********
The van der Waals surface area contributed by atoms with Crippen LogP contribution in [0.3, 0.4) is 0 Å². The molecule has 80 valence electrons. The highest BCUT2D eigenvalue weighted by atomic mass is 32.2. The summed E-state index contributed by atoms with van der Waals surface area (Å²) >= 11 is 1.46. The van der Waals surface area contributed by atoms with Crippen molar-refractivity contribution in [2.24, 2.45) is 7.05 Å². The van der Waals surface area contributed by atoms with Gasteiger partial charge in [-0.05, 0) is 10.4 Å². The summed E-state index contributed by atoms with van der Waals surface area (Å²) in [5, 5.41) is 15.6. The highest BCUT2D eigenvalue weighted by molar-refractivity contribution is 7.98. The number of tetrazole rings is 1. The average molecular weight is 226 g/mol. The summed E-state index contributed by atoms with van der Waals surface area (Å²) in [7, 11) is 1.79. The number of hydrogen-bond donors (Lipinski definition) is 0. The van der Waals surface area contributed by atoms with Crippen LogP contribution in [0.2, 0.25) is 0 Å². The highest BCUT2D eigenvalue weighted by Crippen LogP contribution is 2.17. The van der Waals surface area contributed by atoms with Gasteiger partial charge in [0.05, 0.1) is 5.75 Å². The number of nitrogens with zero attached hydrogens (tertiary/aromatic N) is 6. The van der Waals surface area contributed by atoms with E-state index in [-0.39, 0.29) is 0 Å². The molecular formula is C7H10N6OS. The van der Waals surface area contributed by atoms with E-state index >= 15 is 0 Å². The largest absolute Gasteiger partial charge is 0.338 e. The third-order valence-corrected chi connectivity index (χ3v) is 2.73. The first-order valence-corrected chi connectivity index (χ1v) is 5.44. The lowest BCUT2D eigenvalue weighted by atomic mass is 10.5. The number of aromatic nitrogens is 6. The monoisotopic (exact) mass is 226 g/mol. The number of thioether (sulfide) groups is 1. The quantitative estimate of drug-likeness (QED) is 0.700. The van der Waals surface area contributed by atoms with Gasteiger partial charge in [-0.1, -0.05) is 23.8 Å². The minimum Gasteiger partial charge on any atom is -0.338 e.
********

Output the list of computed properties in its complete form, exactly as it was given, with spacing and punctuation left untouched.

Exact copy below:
The van der Waals surface area contributed by atoms with Crippen LogP contribution in [0.3, 0.4) is 0 Å². The molecule has 80 valence electrons. The highest BCUT2D eigenvalue weighted by atomic mass is 32.2. The summed E-state index contributed by atoms with van der Waals surface area (Å²) >= 11 is 1.46. The van der Waals surface area contributed by atoms with Crippen molar-refractivity contribution in [2.24, 2.45) is 7.05 Å². The van der Waals surface area contributed by atoms with Gasteiger partial charge in [-0.05, 0) is 10.4 Å². The summed E-state index contributed by atoms with van der Waals surface area (Å²) in [5, 5.41) is 15.6. The highest BCUT2D eigenvalue weighted by molar-refractivity contribution is 7.98. The number of tetrazole rings is 1. The average molecular weight is 226 g/mol. The summed E-state index contributed by atoms with van der Waals surface area (Å²) in [7, 11) is 1.79. The number of hydrogen-bond donors (Lipinski definition) is 0. The van der Waals surface area contributed by atoms with Crippen LogP contribution in [0.2, 0.25) is 0 Å². The highest BCUT2D eigenvalue weighted by Crippen LogP contribution is 2.17. The van der Waals surface area contributed by atoms with Gasteiger partial charge in [0.05, 0.1) is 5.75 Å². The number of nitrogens with zero attached hydrogens (tertiary/aromatic N) is 6. The van der Waals surface area contributed by atoms with E-state index in [-0.39, 0.29) is 0 Å². The molecular formula is C7H10N6OS. The van der Waals surface area contributed by atoms with E-state index >= 15 is 0 Å². The largest absolute Gasteiger partial charge is 0.338 e. The third-order valence-corrected chi connectivity index (χ3v) is 2.73. The first-order valence-corrected chi connectivity index (χ1v) is 5.44. The lowest BCUT2D eigenvalue weighted by atomic mass is 10.5. The number of aromatic nitrogens is 6. The monoisotopic (exact) mass is 226 g/mol. The number of thioether (sulfide) groups is 1. The quantitative estimate of drug-likeness (QED) is 0.700. The van der Waals surface area contributed by atoms with Gasteiger partial charge in [-0.1, -0.05) is 23.8 Å². The minimum Gasteiger partial charge on any atom is -0.338 e.